For years no one paid much attention to Schwarzschild’s discovery, but in 1939 Einstein attempted to disprove the annoying singularity. He argued that a star could not exist under the conditions described by Schwarzschild because the material within it would have to reach orbital velocities equaling the speed of light. But Einstein assumed that the star had to remain stable, whereas the universe is full of objects that explode or collapse violently. In that same year, J. Robert Oppenheimer—the physicist who would soon direct the Manhattan Project—and one of his students showed that highly massive stars could implode under their own gravity, getting denser and more extreme until their gravity trapped even light. That is exactly how astronomers now believe most black holes form.
Not long after Schwarzschild’s discovery came another, even more troubling prediction from general relativity. Like most scientists of the time, Einstein was convinced that the universe (stars included) was static and eternal. So it came as a shock when, in 1922, an obscure Russian physicist and meteorologist named Alexander Friedmann showed that Einstein’s masterpiece theory described a universe that should either collapse on itself or fly apart. Einstein initially rejected Friedmann’s analysis as “suspicious,” then reconsidered and judged that the results might be mathematically correct but physically irrelevant. To fix what appeared to be a flaw in general relativity, Einstein adjusted his equations, adding a factor he called the cosmological constant—a kind of antigravity force—so that the equations yielded an unchanging cosmos.
Not until nearly a decade later did Einstein acknowledge his error. In 1929 the American astronomer Edwin Hubble discovered that all the galaxies appear to be hurtling away from one another at tremendous speeds. The universe was not static; it was expanding, just as general relativity had suggested. Two years later Einstein publicly denounced his cosmological constant. If he had trusted Friedmann —if he had trusted his own theory—back in 1922, he might have predicted that the universe was expanding, and he wouldn’t have had to scramble to adjust his theory after Hubble’s discovery.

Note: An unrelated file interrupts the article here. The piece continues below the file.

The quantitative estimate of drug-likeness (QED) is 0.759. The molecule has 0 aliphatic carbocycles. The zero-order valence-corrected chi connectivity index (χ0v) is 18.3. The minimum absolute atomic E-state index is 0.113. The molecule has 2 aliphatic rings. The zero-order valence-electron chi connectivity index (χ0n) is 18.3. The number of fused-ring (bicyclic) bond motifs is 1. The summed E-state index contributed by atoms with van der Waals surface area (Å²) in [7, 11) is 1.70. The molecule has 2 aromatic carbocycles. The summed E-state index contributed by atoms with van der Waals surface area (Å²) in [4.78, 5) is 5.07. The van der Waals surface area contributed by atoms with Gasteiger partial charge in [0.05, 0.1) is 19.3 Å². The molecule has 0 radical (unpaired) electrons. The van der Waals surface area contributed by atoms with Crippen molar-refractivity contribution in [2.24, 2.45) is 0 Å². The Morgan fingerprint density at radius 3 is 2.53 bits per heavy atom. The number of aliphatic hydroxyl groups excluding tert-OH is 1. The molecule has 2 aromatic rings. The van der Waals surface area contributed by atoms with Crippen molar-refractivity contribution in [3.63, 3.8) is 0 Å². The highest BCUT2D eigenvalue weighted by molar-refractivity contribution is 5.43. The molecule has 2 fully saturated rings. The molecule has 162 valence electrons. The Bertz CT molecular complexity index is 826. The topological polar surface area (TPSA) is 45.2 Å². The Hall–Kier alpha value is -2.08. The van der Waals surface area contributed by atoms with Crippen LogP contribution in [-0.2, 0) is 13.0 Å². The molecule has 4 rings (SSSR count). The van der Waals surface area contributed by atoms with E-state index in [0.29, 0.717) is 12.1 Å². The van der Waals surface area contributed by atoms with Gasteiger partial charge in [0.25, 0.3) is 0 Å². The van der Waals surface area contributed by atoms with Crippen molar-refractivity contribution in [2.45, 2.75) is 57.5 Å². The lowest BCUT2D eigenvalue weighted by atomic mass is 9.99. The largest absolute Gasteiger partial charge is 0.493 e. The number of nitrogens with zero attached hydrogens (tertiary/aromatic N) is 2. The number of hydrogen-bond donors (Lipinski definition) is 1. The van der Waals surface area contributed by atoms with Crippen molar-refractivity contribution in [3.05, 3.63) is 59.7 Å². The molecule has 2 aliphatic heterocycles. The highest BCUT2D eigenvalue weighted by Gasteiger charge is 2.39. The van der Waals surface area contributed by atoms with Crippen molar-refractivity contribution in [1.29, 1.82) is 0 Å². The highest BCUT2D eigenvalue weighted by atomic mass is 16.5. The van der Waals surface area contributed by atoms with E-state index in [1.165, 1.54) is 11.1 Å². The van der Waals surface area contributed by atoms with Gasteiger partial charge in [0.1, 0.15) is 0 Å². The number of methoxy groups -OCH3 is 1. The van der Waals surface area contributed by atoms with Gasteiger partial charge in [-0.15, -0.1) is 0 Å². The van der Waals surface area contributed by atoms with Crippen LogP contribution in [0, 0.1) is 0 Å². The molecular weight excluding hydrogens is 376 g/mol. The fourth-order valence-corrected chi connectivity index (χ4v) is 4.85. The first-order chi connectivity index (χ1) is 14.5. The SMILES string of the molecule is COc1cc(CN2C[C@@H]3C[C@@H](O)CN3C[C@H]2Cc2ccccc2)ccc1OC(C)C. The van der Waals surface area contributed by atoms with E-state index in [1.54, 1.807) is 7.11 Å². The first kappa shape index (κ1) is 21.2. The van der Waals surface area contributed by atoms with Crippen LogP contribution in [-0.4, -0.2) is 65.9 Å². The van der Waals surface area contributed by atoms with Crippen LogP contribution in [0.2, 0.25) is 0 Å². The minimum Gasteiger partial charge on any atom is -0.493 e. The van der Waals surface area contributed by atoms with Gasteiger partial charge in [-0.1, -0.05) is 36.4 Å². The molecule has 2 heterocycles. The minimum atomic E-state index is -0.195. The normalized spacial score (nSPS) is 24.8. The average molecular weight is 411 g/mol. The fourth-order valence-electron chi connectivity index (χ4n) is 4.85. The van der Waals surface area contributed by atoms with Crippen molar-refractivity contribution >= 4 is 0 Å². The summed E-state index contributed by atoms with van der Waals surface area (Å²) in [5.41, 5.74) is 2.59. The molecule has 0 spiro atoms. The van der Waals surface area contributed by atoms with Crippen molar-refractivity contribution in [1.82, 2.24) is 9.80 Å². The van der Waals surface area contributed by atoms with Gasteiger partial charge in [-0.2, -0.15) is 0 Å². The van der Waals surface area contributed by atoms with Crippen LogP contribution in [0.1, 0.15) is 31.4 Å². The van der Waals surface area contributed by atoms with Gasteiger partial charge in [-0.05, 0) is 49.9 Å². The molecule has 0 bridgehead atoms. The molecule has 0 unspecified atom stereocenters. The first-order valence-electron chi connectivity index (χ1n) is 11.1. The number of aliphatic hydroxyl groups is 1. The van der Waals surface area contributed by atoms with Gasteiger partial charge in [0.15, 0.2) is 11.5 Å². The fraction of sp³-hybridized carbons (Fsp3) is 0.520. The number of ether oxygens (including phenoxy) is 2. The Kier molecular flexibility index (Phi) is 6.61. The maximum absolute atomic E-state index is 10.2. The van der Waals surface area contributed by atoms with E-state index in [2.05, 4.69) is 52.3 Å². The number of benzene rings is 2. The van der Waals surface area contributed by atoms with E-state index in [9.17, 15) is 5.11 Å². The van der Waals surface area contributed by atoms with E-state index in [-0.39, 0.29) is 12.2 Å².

“Einstein was furious with himself,” says Carlo Rovelli, a physicist at the University of the Mediterranean in Marseille, France. “He could have said, ‘My theory says this, so therefore I predict that the universe is expanding.’ But he didn’t have the courage to say that.”
In an unexpected twist, Einstein also failed to appreciate the significance of the cosmological constant that he discarded. Later researchers saw that it could exist even in a universe that was not static. In 1998 astronomers discovered that the expansion rate of the universe was increasing, driven by an unknown repulsive force. Physicists call this force dark energy, and it seems to behave just like the cosmological constant. Einstein’s cast-off mathematical adjustment may thus be crucial to understanding the fate of the universe.